Can You Sell A House With Dry Rot?


Dry rot isn’t something any homeowner wants to deal with. It’s definitely possible that people will still want to purchase a home that has dry rot (“Selling A House With Dry Rot”). However, since the new owner will have to fix it, the chances of the home selling quickly goes down.

The size of the rot damage may play a bigger part in the sale than the actual rot itself. The larger the damage the harder it will be to sell. Regardless, addressing a dry rot issue before putting your home on the market will improve the chances of your house being sold.

Pro Tip: If your house has dry rot, Sister Siding specializes in a wide variety of home repair services including wood rot repair throughout the Portland area and the surrounding cities.

What Is Dry Rot?

Dry rot is a type of fungus that causes wood decay (“What is Dry Rot and How Can You Prevent it?”). This fungal formation stems from excessive moisture build-up in a specific area. The mold then feeds on wood, weakening it over time. It’s not always easy to detect and can look differently depending on the stage and severity of the rot.


Understanding Dry Rot

Unfortunately, dry rot is one of those issues that begins minor and quickly escalates into a significant expense. In the ideal environment, it can spread up to three inches a day (“How Quickly Does Dry Rot Spread? ”). This may not seem like much, but when left untreated it can turn into a serious structural problem.

Indoor Dry Rot


Interior areas commonly affected by dry rot include the wood around leaky pipes, damp basements and poorly ventilated attic spaces. It can also be caused by water seeping in from the outside of a home (Trotta). Structurally, these indoor damages can spread to the exterior of a home as well.

Outdoor Dry Rot


Exterior areas of dry rot that affect selling your home include gutters, downspouts, and old wood barriers beneath your siding. Dry rot is aggressive and will make selling your property a lengthy and sometimes daunting process.

How Does Dry Rot Affect Selling Your Home?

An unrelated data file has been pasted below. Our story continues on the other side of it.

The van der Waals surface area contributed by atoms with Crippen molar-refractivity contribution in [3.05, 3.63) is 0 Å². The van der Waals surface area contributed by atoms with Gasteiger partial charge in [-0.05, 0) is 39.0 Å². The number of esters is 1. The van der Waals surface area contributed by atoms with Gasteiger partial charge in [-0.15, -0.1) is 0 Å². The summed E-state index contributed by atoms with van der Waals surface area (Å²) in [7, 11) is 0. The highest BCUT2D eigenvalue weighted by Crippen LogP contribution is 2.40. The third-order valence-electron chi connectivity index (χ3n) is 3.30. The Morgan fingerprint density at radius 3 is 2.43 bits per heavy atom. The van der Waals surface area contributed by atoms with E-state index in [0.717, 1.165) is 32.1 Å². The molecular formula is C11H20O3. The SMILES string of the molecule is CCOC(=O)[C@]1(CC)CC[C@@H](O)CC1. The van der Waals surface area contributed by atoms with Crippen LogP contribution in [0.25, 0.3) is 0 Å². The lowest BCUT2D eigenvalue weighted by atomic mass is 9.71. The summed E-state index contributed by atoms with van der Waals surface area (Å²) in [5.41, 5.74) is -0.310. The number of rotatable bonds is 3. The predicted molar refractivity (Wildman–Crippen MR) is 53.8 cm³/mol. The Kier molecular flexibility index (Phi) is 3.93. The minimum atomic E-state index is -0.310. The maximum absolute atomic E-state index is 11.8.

Whether it’s interior or exterior dry rot, this type of wood deterioration will make your home less desirable than it could be without it. Dry rot will decrease the value of your home, and affect the market price (Bailey). You’ll probably have to sell your house for much less than you originally planned just to get someone to take it. With that being said, it’s wiser to fix the dry rot issue in order to sell your home for what it’s worth and make the selling process go quicker.

How To Fix Dry Rot

If your property is suffering from dry rot, you’ve likely found it because of seeing one of the following key components – brittle timber, distinct musty smells, damp areas, cracks in the wood, and mushroom-like fruit formations (“How To: Identify and Treat Dry Rot and Wet Rot”). When located, there are a couple ways to fix the decay.

  1. Remove and replace any rotted areas.
  2. Treat the rotted surface and the surrounding area with a fungicide to prevent regrowth and spreading.
  3. If the fungus has gone through walls or masonry, isolate the area and proceed with sterilization (“Dry rot – How to identify and treat dry rot”).

Pro Tip: Sometimes tackling dry rot isn’t as easy as 1, 2, 3. Especially when the growth of the dry rot is out of hand. Sister Siding is a Portland siding company with a team of dry rot repair experts that can assess rot damages and not only repair them but find the root of the problem so the rot doesn’t return. Our main goal is to leave your home intact and structurally sound for you and your potential buyers.


Dry Rot Spreads Rapidly